But beyond that there are dozens of other things we consider along the way. Some weigh more heavily than others, and each show follows a slightly different path. Below are a dozen things we think about when evaluating shows and potential shows that might give you more insight into how things actually make it onto TV. This isn't comprehensive and it's definitely not a formula, but it does go beyond just the cost vs. ratings most people know about:
What kind of show is it?
For Syfy we talk about, is the show set in space or on Earth? Is it science fiction or fantasy? Does it take place in a small town or a big city or on another world? Is it a scripted series? A serialized show? A reality show? A comedy? To bring in the most viewers throughout the week, our lineup needs to be balanced. After all, if we only had one type of show, we'd only bring in one type of viewer. Overall, TV viewers want variety, so it's important not to lean on one type too heavily. Of course sometimes we'll look for shows that ARE like other shows
What are the "auspices" attached to the show?
Who's "attached" to the show or what the show is based on can play a big role in its success. We call these "auspices." For instance, any show based on a book by Stephen King will get more attention than a show based on a book by Craig Engler. Johnny Depp as your lead, or J.J. Abrams as your creator, will attract a bigger audience than a show with people no one's ever heard of. Also, more bloggers and critics will want to write about it. A Star Trek show will have an automatic following because of its franchise vs. an all-new show. Conversely, sometimes the "newness" of a show can be like an auspice...is it the kind of show no one's ever done before?
At BKLYN DESIGNS this weekend I ran into Katie Deedy, whose handmade wallpaper featuring a Victorian woman walking giant bugs on a leash caught my eye. She explained that all of her wallpaper was "narrative-inspired" and this was her new line, which paid homage to under appreciated 19th century female scientists:
And while discoveries by men such as Darwin and Newton have made them household names, there are countless others whose scholarly work has been lost, forgotten or even usurped by other intellectuals. Our Spring 2010 wallpaper line highlights three such individuals, all of whom are women, whose phenomenal academic stories have fallen between the cracks of history.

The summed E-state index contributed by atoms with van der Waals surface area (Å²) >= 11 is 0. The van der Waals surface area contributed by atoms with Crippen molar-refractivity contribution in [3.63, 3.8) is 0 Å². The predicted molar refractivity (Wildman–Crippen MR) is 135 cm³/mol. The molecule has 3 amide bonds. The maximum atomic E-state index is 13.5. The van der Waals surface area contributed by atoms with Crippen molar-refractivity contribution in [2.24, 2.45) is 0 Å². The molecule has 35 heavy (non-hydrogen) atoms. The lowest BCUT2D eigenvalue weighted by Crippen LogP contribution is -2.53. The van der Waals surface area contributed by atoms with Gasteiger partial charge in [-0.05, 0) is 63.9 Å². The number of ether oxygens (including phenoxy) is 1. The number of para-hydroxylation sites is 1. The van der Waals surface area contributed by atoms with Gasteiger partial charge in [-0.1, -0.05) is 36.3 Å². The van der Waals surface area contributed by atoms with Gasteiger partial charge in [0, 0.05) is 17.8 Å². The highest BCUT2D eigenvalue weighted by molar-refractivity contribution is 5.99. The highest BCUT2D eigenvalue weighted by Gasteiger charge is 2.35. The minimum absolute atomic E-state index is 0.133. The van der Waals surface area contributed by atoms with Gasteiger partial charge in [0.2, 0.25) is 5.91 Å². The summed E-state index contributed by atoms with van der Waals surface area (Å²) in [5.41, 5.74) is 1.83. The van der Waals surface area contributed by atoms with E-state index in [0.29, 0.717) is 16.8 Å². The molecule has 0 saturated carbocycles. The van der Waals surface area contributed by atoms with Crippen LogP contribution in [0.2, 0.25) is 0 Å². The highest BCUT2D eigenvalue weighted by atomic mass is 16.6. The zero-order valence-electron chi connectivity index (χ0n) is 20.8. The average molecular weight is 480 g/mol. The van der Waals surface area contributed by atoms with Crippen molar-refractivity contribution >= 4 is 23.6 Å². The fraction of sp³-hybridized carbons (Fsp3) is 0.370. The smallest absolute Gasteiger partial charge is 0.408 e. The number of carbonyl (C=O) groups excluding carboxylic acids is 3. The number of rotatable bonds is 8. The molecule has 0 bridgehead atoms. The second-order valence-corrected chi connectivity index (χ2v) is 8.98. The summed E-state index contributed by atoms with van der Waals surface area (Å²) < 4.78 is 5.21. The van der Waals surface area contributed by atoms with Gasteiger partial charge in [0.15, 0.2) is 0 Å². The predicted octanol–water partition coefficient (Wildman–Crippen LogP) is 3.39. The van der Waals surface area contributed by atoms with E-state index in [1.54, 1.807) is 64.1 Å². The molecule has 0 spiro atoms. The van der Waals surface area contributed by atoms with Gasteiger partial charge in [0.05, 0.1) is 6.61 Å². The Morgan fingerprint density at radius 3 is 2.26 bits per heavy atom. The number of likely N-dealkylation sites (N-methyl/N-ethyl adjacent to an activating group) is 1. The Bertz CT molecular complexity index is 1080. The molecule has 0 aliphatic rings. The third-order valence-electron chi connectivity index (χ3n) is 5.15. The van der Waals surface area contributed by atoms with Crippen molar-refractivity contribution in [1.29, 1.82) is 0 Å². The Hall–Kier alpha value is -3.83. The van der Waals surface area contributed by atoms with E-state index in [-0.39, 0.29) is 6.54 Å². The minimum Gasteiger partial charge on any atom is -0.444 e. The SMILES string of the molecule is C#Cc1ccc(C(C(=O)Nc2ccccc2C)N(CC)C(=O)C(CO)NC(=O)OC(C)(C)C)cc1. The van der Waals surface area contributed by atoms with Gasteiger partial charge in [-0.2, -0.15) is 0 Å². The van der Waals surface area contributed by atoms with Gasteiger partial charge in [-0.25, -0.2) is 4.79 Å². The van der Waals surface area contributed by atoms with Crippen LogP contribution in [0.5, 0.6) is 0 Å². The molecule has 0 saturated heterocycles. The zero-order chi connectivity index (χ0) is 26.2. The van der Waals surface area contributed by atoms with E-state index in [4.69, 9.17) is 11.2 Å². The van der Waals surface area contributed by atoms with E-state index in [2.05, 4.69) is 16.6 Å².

As female scientists in the nineteenth century, these women faced an oxymoronic distinction that their male counterparts eluded. Sexist barriers discouraged most young girls from the pursuit of an intellectual calling, yet our subjects persevered by challenging the status quo and developing their own route to recognized scholastic excellence. Each woman was largely self taught, and relied almost entirely on an innate passion for her respective field--something that makes their achievements all the more remarkable. Our bonnet is off to these unsung scientific heroines!
Sasha Burrow is working on a "fan-edit" of David Lynch's Dune to recreate some of the film's more outdated special effects. The picture above is what his version of a 2nd Stage Guild Navigator could look like.
The project started out simply but has steadily grown in scope, and now Sasha is looking for help from other contributors:
The project initially began as an endeavor to build a "proper" ornithopter - one with flapping wings, that neither the movie or the mini-series managed to achieve. However, with the advent of the "fan-edit" the scope of the project has expanded with the goal of updating the effects in all those places in the movie where I feel things could be significantly "improved."
Although I am currently working on this by Myself, it's a large undertaking and if there is anyone interested in helping this project along, feel free to contact Me
If you read the comments on my first three BoingBoing pieces (here, here and here) about the TV industry, you'll find a lot of interesting (and colorful!) opinions about television and the Internet. There are a ton of good thoughts and ideas in there, but also a lot of things I often hear repeated about TV and the Internet that aren't actually true. I compiled the 7 most common and laid out the realities around them, as seen from my side of the equation. Looking forward to reading a new round of comments that disagree with me ;)